Carolyn Jensen Chadwick, who died here yesterday, "created sound-rich, evocative stories that once defined the NPR listening experience," writes Current.org. Before she became a highly respected producer, she was the first staff employee of National Public Radio back in the day, according to her husband Alex Chadwick, the former "All Things Considered" and "Day to Day" host. Together they created NPR’s "Radio Expedition" series, which one former NPR producer who emailed me today calls simply "the highest production-value radio series ever." From Alex Chadwick:
She came from — and helped establish — NPR's heritage. She favored feature stories and rich sound production, and became expert at both.
She loved writers and photographers, and liked journalists — or some of them.
She thought up the partnership between NPR and The National Geographic Society, and worked to persuade initially reluctant executives in both institutions to give it a try — Geographic stories that would sound as good as the pictures.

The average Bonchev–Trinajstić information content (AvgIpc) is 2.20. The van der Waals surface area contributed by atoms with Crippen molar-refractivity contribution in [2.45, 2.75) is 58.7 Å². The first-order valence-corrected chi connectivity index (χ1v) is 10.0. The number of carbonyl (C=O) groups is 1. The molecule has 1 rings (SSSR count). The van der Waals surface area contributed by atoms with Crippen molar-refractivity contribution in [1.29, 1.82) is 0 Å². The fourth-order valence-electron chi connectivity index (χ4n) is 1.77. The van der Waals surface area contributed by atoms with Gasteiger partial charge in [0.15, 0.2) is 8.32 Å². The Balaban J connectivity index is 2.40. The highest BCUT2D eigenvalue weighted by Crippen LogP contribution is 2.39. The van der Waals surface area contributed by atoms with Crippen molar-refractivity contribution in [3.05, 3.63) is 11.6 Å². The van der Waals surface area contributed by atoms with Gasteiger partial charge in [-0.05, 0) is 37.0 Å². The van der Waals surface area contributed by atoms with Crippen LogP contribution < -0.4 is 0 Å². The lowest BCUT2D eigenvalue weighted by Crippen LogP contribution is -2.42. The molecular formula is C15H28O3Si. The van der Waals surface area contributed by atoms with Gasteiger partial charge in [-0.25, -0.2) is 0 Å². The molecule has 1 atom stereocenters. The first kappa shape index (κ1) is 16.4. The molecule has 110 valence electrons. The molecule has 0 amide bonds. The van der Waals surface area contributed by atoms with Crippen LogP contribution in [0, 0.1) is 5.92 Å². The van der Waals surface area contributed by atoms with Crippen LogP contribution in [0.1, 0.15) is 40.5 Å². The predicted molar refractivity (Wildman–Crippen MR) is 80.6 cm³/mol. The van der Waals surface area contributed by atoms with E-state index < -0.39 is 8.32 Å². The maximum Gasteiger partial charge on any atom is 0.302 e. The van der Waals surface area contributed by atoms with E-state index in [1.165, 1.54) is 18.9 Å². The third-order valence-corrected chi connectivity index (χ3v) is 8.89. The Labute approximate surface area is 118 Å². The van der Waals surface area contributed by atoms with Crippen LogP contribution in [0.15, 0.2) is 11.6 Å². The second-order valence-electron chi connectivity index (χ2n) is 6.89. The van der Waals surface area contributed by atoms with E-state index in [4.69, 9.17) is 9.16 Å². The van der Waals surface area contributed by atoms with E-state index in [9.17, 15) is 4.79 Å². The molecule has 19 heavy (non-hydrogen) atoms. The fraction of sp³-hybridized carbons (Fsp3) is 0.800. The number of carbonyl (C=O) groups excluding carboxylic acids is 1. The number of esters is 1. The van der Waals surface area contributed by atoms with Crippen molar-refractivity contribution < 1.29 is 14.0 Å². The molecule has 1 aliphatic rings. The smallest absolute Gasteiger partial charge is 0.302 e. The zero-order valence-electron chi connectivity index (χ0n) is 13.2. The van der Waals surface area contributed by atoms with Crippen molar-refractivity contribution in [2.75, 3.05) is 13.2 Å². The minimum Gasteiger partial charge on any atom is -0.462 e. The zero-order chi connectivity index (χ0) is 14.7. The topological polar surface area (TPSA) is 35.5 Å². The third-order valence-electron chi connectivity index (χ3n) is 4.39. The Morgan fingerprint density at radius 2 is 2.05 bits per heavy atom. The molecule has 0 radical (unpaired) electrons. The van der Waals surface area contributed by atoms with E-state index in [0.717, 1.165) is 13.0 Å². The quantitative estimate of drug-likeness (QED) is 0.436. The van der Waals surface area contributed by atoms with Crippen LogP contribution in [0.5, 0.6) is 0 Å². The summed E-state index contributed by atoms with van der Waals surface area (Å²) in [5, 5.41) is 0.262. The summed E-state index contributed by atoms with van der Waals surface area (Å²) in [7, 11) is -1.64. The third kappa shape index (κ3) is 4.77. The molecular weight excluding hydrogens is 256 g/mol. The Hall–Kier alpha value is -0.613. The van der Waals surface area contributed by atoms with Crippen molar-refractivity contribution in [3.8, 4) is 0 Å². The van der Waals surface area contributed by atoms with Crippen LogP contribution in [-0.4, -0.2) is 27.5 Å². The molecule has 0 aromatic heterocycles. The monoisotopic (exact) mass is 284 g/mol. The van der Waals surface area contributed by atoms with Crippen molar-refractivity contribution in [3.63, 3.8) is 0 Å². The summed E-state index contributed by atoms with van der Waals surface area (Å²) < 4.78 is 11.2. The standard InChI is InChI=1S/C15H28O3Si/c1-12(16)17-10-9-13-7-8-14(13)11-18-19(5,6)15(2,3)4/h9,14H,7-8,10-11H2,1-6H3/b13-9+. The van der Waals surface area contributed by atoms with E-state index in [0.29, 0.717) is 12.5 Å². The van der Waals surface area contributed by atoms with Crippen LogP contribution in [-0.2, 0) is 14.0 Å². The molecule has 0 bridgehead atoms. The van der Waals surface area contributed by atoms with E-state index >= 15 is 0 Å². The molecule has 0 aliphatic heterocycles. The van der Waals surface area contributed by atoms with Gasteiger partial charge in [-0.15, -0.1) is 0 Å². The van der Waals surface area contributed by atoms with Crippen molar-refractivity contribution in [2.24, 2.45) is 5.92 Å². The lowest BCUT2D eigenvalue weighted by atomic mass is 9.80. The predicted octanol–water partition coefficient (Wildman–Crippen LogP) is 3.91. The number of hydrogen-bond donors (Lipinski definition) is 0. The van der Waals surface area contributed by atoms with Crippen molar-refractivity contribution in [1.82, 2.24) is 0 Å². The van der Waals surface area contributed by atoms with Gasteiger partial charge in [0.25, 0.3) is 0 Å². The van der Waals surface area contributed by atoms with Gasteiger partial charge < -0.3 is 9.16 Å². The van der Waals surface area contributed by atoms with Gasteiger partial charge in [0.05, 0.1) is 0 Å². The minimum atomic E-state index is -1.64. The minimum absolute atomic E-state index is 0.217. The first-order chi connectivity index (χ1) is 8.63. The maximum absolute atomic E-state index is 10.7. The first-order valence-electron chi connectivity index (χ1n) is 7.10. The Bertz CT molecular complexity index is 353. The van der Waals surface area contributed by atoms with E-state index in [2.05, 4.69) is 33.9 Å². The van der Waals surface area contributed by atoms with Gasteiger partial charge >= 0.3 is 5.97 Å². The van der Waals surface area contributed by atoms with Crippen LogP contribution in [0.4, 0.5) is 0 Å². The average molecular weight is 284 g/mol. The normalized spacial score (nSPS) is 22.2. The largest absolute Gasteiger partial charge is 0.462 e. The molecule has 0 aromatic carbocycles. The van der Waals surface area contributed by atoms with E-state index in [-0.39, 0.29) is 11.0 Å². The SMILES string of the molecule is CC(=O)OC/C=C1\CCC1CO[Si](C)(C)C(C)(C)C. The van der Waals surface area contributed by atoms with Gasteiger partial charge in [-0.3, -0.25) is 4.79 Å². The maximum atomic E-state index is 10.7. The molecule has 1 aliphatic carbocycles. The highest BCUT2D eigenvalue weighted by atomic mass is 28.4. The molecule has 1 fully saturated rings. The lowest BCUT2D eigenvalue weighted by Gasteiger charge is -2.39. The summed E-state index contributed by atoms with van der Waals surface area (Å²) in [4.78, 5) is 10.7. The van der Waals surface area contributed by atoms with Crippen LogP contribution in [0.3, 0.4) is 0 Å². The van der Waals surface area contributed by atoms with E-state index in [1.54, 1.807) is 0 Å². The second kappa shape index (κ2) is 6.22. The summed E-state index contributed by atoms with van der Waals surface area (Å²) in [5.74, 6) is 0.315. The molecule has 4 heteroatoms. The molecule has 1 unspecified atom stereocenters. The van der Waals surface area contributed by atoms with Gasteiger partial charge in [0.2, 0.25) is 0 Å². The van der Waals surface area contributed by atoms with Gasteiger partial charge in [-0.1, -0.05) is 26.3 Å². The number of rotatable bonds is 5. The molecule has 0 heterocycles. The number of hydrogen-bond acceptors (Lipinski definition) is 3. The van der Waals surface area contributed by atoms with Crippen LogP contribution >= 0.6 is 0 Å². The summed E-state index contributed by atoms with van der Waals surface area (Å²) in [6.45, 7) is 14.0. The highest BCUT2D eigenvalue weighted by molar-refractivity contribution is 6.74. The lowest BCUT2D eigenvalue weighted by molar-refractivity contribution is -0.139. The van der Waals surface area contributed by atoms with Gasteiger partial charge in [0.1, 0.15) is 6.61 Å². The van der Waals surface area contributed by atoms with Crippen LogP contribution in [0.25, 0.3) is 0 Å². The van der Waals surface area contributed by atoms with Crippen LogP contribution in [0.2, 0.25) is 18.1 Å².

She was unfailingly patient and cordial. She never fought publicly, but she almost always got her way. For at least a dozen years she routinely violated numerous company practices about how to produce stories. She was often a headache for managers, but they endured because her ways produced her work, and her work was outstanding.
She was old line New England elegant, and a short skirt sensation. She once crossed the Sahara Desert in a truck convoy with 19 men who stopped every few hours to get out and pee. It's a big desert, and there are no shrubs, but she managed even this with poise.
Carolyn Jensen Chadwick, who was diagnosed with multiple myeloma ten years ago, had moved to NPR West in Culver City in 2003. Most recently she and Alex had a company, Conservation Sound.